If you buy a week’s worth of avocados at a time, like I do, it’s wise to get them in various states of ripeness. I try to pick a lot where a few are just right and the rest are slightly underripe so by the time I get to day 7, the last one is perfect.


(hottie turned hag) #7

I think ruined, Sharon :no_mouth:
I have had duds before, ones that never softened also ones that had rotten areas. I do better with the loose ones than the bagged.


(Allie) #8

Yes. I’ve done this many times, just keep it pressed together properly.


#9

I was afraid of that :pensive:

I buy a lot of avocados; I would go on an avo fast if I thought it would help with weight loss, lol. Typically - in my semi-food desert - avos are available in two forms: 1) cheap small black ones that are almost invariably over-ripe, and 2) larger, unripe green ones that come in a net bag. I buy the green ones and leave them all out on the counter until they’re almost ripe, at which point I leave one out for the next day, and put the rest in the fridge until I want another. Usually works great, but as I mentioned in a previous post, these suckers have been sitting out for over a week and are almost as hard as the day I bought them, despite turning much darker. Frustrating!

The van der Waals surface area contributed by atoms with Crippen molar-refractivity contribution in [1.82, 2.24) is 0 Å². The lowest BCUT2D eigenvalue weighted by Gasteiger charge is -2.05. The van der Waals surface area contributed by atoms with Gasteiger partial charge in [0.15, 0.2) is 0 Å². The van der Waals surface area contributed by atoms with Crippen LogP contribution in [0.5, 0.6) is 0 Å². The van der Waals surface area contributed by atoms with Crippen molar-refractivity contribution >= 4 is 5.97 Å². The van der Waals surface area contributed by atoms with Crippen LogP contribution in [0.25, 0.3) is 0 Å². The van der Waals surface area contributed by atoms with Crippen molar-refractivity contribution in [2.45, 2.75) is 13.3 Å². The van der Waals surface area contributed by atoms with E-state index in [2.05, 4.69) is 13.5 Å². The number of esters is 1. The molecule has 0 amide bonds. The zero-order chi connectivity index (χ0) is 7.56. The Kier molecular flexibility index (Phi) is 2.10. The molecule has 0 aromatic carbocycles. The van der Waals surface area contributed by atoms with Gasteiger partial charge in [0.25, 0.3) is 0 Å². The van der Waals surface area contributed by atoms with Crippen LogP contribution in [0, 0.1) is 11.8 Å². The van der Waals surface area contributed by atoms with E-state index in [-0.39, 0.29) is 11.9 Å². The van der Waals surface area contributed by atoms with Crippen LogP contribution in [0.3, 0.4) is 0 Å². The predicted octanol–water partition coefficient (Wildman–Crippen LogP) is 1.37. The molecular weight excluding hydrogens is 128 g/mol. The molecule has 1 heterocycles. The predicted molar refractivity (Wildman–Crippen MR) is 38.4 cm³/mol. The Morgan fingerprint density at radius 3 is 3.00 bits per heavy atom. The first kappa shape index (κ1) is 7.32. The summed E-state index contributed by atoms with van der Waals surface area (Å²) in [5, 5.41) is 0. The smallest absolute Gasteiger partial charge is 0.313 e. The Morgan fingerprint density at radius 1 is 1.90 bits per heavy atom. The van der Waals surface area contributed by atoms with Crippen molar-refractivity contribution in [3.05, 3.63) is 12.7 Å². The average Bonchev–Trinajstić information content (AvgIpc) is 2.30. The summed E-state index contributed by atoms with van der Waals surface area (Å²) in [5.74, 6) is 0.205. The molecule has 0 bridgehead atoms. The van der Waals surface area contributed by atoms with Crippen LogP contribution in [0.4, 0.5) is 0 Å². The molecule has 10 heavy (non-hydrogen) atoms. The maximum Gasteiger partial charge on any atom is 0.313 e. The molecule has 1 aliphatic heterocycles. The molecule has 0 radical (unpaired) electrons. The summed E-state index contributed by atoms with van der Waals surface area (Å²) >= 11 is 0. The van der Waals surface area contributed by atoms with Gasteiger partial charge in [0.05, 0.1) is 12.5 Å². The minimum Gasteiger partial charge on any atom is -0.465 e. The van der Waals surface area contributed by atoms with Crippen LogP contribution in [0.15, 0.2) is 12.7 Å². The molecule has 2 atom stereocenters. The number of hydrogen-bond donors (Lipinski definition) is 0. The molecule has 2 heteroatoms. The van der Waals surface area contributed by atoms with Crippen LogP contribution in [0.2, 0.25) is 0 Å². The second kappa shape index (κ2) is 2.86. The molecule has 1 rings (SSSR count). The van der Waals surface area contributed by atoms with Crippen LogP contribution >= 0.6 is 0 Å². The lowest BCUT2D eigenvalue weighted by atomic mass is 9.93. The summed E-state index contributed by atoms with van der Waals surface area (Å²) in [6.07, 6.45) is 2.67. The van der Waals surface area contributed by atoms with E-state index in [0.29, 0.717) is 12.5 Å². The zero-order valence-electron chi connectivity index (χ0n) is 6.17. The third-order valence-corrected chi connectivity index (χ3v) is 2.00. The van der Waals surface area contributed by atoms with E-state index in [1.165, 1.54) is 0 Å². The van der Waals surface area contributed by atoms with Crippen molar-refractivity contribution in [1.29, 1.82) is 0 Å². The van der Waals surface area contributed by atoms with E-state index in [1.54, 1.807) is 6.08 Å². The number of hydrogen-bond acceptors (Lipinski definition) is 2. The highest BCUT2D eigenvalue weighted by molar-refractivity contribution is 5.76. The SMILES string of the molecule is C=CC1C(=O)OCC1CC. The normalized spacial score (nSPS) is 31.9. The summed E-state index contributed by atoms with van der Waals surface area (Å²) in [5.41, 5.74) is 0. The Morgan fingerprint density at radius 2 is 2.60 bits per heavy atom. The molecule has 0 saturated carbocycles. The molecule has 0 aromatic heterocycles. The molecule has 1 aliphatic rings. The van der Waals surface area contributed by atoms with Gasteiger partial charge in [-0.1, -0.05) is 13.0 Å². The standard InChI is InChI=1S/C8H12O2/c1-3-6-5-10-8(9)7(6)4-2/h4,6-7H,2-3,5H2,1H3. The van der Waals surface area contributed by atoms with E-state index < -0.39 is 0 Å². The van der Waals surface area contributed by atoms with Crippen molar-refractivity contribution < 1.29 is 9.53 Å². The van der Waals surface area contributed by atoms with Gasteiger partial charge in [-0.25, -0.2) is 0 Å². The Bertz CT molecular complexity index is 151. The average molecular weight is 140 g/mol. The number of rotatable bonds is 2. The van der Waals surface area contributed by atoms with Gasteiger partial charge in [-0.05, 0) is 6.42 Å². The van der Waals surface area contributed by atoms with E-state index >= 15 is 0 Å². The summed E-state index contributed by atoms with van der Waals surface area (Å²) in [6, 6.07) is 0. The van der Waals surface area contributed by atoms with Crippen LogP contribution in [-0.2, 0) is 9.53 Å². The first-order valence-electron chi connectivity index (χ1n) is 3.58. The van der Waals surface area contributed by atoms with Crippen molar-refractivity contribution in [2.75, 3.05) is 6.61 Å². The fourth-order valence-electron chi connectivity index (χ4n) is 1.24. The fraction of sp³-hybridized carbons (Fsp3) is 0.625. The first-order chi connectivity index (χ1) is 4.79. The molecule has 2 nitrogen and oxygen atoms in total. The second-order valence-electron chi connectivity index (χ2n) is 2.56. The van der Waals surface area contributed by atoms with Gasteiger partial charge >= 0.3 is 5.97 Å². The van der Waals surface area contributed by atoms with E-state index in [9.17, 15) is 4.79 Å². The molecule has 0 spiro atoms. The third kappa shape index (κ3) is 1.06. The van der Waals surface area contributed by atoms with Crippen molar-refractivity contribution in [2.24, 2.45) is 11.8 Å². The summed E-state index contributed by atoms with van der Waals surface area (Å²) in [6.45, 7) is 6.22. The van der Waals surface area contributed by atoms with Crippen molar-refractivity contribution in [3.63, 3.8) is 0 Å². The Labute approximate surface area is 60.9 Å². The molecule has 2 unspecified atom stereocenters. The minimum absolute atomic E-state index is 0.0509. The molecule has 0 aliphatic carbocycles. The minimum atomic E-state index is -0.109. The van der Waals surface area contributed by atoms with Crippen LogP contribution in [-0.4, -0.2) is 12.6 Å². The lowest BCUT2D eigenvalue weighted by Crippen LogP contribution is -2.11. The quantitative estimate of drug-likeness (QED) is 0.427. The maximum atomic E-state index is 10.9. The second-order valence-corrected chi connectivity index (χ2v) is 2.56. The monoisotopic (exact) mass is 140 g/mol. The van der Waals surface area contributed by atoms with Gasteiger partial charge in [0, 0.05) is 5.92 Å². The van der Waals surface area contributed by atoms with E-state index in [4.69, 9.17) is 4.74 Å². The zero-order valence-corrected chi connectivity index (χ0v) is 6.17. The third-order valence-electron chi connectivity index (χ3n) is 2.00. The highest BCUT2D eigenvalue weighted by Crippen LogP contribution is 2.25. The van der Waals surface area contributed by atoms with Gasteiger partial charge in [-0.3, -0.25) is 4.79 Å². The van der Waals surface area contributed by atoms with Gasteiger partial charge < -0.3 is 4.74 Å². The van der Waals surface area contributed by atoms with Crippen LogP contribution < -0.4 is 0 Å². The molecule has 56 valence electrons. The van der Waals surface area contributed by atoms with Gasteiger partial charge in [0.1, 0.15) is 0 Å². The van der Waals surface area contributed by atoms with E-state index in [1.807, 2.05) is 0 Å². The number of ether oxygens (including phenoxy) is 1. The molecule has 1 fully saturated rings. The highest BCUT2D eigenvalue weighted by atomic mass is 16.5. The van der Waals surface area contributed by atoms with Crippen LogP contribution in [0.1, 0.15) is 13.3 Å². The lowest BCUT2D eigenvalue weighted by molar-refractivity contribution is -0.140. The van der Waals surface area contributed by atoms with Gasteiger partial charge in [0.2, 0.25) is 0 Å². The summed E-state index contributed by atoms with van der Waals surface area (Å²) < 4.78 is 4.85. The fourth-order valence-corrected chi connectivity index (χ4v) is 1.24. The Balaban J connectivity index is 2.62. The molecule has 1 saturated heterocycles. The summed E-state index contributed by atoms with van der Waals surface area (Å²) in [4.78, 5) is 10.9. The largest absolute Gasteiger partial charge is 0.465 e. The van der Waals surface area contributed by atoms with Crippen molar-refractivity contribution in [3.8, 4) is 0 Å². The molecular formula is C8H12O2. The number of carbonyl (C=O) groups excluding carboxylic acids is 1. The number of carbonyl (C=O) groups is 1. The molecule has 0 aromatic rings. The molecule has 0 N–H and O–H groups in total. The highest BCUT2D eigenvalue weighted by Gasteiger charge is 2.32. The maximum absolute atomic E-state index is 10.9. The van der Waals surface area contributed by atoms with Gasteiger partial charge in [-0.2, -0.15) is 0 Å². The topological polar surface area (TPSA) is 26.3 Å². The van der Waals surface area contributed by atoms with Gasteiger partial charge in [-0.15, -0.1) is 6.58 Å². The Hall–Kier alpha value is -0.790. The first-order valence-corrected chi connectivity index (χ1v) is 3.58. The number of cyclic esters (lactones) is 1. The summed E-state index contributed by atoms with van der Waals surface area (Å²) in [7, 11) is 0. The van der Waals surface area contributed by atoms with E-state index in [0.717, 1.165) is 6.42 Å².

#10

Ok, I won’t give up on it just yet then, thanks!


(Carl Keller) #11

“Duds” as @BlueViolet calls them, seems appropriate. I’ve bought some that remained so hard it was like trying to ripen a hand grenade and I gave up on them. My luck changed for the better when I started buying avocados from Aldi. They come bagged and labeled as AvoTerra out of California. They are a tad smaller than the typical avocado but they are absolutely consistent in quality and I’ve not found a dud yet. And they run me about 66 cents each as opposed to $1.00 each I was paying at the supermarket.


#12

Yeah, they might be duds. It’s 30 miles to the nearest Aldi, and I have two local choices. I can pay $2 each at the smaller grocery store, or $1.33 each at Walmart. I need to move, I swear.